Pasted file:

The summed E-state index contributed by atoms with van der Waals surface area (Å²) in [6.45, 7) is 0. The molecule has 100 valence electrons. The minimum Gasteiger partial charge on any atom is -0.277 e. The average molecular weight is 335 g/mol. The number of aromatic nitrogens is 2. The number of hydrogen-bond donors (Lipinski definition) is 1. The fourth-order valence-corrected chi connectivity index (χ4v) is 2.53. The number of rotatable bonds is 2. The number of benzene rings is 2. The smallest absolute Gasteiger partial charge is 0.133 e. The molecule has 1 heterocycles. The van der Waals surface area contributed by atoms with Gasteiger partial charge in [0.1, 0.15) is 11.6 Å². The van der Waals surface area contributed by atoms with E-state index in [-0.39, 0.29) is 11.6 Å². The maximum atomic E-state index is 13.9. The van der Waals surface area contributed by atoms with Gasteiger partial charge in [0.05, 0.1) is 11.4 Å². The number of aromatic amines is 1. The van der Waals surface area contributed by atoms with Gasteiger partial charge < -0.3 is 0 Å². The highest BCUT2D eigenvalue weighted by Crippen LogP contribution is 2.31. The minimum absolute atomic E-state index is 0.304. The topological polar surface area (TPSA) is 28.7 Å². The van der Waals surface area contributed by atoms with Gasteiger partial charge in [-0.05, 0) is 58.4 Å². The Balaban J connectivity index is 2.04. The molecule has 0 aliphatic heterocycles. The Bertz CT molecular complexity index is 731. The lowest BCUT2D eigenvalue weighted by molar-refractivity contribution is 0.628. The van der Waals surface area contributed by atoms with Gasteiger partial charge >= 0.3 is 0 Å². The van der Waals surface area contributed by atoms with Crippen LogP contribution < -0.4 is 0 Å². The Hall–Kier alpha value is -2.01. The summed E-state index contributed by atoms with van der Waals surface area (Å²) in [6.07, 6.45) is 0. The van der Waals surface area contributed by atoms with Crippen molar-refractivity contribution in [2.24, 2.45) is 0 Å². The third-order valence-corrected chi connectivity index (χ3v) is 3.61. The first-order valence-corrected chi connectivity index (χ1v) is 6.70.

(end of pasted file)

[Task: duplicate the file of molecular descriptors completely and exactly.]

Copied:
The summed E-state index contributed by atoms with van der Waals surface area (Å²) in [6.45, 7) is 0. The molecule has 100 valence electrons. The minimum Gasteiger partial charge on any atom is -0.277 e. The average molecular weight is 335 g/mol. The number of aromatic nitrogens is 2. The number of hydrogen-bond donors (Lipinski definition) is 1. The fourth-order valence-corrected chi connectivity index (χ4v) is 2.53. The number of rotatable bonds is 2. The number of benzene rings is 2. The smallest absolute Gasteiger partial charge is 0.133 e. The molecule has 1 heterocycles. The van der Waals surface area contributed by atoms with Gasteiger partial charge in [0.1, 0.15) is 11.6 Å². The van der Waals surface area contributed by atoms with E-state index in [-0.39, 0.29) is 11.6 Å². The maximum atomic E-state index is 13.9. The van der Waals surface area contributed by atoms with Gasteiger partial charge in [0.05, 0.1) is 11.4 Å². The number of aromatic amines is 1. The van der Waals surface area contributed by atoms with Gasteiger partial charge < -0.3 is 0 Å². The highest BCUT2D eigenvalue weighted by Crippen LogP contribution is 2.31. The minimum absolute atomic E-state index is 0.304. The topological polar surface area (TPSA) is 28.7 Å². The van der Waals surface area contributed by atoms with Gasteiger partial charge in [-0.05, 0) is 58.4 Å². The Balaban J connectivity index is 2.04. The molecule has 0 aliphatic heterocycles. The Bertz CT molecular complexity index is 731. The lowest BCUT2D eigenvalue weighted by molar-refractivity contribution is 0.628. The van der Waals surface area contributed by atoms with Gasteiger partial charge >= 0.3 is 0 Å². The van der Waals surface area contributed by atoms with Crippen LogP contribution < -0.4 is 0 Å². The Hall–Kier alpha value is -2.01. The summed E-state index contributed by atoms with van der Waals surface area (Å²) in [6.07, 6.45) is 0. The van der Waals surface area contributed by atoms with Crippen molar-refractivity contribution in [2.24, 2.45) is 0 Å². The third-order valence-corrected chi connectivity index (χ3v) is 3.61. The first-order valence-corrected chi connectivity index (χ1v) is 6.70.